The San Francisco company, Divergent Microfactories introduces world’s first 3D printed Blade supercar in an attempt to reduce production and consumption costs. The technology has managed to trigger investors’ interest and it could be adopted by many car manufacturers in the future.
Most discussions related to car consumption have focused, so far, on the horse power capacity of the vehicle as analysts thought this was the main culprit for higher consumption rates. Divergent Microfactories, on the other hand, has spent the past years carefully studying this aspect in order to come up with new and, hopefully more effective solutions.
Based on the calculations that the enterprise has made, they have reached the conclusion that consumption costs could be significantly reduced if the manufacturing process is reconsidered.
For that matter, they have used 3D printers to create the chassis and some of the internal parts of their most innovative car prototype. Blade is the world’s first 3D printed supercar that is perfectly functional if we were to judge from its test performances.
Blade can reach 0 to 60 mph in just 2 seconds and its chassis weighs only 100 pounds, which means the vehicle is 1400lbs – 90pc lighter than other 2 seaters. Moreover, the prototype can produce 700 horsepower, even though the Evo Mitsubishi 2.4 liter engine can work both on compressed natural gas and gasoline.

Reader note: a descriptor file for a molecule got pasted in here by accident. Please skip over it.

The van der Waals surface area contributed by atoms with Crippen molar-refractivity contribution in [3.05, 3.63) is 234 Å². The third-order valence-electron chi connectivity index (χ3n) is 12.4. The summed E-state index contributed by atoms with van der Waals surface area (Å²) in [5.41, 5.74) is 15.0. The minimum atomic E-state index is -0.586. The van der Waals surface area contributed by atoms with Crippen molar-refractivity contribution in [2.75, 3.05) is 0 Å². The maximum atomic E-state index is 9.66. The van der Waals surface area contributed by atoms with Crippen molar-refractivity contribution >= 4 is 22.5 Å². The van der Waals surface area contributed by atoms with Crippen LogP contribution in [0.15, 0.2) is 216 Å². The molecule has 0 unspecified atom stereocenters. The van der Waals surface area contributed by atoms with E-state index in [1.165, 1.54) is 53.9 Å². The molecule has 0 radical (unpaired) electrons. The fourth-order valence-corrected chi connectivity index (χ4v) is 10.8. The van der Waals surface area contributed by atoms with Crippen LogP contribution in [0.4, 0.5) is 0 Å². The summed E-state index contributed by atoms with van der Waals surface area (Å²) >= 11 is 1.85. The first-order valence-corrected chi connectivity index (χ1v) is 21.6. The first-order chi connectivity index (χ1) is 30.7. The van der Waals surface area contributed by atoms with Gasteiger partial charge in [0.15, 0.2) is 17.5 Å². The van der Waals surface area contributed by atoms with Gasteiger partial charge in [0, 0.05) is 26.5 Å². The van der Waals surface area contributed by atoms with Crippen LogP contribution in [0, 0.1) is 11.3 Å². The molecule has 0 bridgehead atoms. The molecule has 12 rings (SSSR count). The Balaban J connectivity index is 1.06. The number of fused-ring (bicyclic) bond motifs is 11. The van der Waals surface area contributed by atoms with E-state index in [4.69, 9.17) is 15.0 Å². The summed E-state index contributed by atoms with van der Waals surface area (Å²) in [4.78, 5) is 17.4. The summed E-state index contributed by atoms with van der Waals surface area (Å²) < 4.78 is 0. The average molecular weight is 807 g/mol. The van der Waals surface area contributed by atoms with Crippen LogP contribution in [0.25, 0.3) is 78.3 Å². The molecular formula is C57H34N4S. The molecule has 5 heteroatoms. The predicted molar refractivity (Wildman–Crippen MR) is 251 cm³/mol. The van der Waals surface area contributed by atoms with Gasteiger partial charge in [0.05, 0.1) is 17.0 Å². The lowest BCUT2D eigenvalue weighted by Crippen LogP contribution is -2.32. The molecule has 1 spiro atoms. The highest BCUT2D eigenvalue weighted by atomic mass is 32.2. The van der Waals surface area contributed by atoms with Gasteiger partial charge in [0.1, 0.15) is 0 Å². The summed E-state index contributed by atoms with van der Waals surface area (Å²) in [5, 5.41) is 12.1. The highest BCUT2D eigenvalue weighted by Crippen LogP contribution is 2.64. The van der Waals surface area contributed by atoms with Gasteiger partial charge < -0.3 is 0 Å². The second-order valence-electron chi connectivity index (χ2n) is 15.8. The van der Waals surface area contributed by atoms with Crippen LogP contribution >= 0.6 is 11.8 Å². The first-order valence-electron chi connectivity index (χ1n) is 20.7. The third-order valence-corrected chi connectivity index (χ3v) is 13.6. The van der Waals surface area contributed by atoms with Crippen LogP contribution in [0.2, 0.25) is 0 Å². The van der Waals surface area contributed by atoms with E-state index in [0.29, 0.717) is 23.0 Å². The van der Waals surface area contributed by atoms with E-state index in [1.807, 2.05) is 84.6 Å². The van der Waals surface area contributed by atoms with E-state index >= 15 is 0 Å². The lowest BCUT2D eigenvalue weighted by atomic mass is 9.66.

The performances of the car stay the same even when drivers chose to use the car on compressed natural gas. When on CNG, the vehicle lasts up to 100 miles, whereas on gasoline the covered distance reaches 350 miles.
The start-up is now waiting for a feedback on behalf of its customers. Depending on that, they could decide to create new supercars, which they will be selling in exchange of a price. The company made no declaration in relation to the price range where Blade will be labeled.
Divergent Microfactories thinks the project is worth investing in as the lighter, faster, cheaper to produce cars do not diminish only manufacturing costs, but also consumption. The vehicle is a lot lighter than other models thanks to its 3D printed elements; therefore, it won’t require so much fuel on the road.
Representatives have concluded that the supercar prototype is entirely green. The fact that the components and the chassis of the car are designed through 3D printers helps prevent environment pollution.
Image source: www.3ders.org